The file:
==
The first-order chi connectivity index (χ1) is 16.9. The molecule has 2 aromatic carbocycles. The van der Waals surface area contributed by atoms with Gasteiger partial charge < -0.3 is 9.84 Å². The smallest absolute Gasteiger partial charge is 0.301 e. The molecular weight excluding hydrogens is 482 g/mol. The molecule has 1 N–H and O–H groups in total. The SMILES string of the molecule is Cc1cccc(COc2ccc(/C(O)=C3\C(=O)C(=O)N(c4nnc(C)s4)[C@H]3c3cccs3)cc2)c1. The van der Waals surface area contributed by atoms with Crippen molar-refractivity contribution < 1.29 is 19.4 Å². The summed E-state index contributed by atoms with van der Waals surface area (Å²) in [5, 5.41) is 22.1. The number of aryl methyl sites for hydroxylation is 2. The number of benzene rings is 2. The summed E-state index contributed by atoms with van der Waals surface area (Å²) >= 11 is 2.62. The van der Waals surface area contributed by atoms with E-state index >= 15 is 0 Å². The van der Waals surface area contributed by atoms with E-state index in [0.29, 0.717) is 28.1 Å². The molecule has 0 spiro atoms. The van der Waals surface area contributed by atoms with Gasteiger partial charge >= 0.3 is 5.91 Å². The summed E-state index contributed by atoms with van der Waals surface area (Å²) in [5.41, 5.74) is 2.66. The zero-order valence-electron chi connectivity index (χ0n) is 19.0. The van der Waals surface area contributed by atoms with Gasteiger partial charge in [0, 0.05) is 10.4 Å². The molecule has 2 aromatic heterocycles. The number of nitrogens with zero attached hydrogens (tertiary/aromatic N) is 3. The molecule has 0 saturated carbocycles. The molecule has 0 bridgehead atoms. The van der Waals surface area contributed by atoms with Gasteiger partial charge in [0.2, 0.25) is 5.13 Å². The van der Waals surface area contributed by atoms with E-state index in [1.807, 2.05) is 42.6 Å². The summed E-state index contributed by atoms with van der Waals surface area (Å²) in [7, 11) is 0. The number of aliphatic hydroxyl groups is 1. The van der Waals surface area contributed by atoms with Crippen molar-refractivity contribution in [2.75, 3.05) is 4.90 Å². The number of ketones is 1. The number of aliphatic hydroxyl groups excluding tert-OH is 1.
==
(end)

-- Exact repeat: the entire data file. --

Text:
The first-order chi connectivity index (χ1) is 16.9. The molecule has 2 aromatic carbocycles. The van der Waals surface area contributed by atoms with Gasteiger partial charge < -0.3 is 9.84 Å². The smallest absolute Gasteiger partial charge is 0.301 e. The molecular weight excluding hydrogens is 482 g/mol. The molecule has 1 N–H and O–H groups in total. The SMILES string of the molecule is Cc1cccc(COc2ccc(/C(O)=C3\C(=O)C(=O)N(c4nnc(C)s4)[C@H]3c3cccs3)cc2)c1. The van der Waals surface area contributed by atoms with Crippen molar-refractivity contribution < 1.29 is 19.4 Å². The summed E-state index contributed by atoms with van der Waals surface area (Å²) in [5, 5.41) is 22.1. The number of aryl methyl sites for hydroxylation is 2. The number of benzene rings is 2. The summed E-state index contributed by atoms with van der Waals surface area (Å²) >= 11 is 2.62. The van der Waals surface area contributed by atoms with E-state index >= 15 is 0 Å². The van der Waals surface area contributed by atoms with E-state index in [0.29, 0.717) is 28.1 Å². The molecule has 0 spiro atoms. The van der Waals surface area contributed by atoms with Gasteiger partial charge >= 0.3 is 5.91 Å². The summed E-state index contributed by atoms with van der Waals surface area (Å²) in [5.41, 5.74) is 2.66. The zero-order valence-electron chi connectivity index (χ0n) is 19.0. The van der Waals surface area contributed by atoms with Gasteiger partial charge in [0, 0.05) is 10.4 Å². The molecule has 2 aromatic heterocycles. The number of nitrogens with zero attached hydrogens (tertiary/aromatic N) is 3. The molecule has 0 saturated carbocycles. The molecule has 0 bridgehead atoms. The van der Waals surface area contributed by atoms with Gasteiger partial charge in [0.2, 0.25) is 5.13 Å². The van der Waals surface area contributed by atoms with E-state index in [1.807, 2.05) is 42.6 Å². The summed E-state index contributed by atoms with van der Waals surface area (Å²) in [7, 11) is 0. The number of aliphatic hydroxyl groups is 1. The van der Waals surface area contributed by atoms with Crippen molar-refractivity contribution in [2.75, 3.05) is 4.90 Å². The number of ketones is 1. The number of aliphatic hydroxyl groups excluding tert-OH is 1.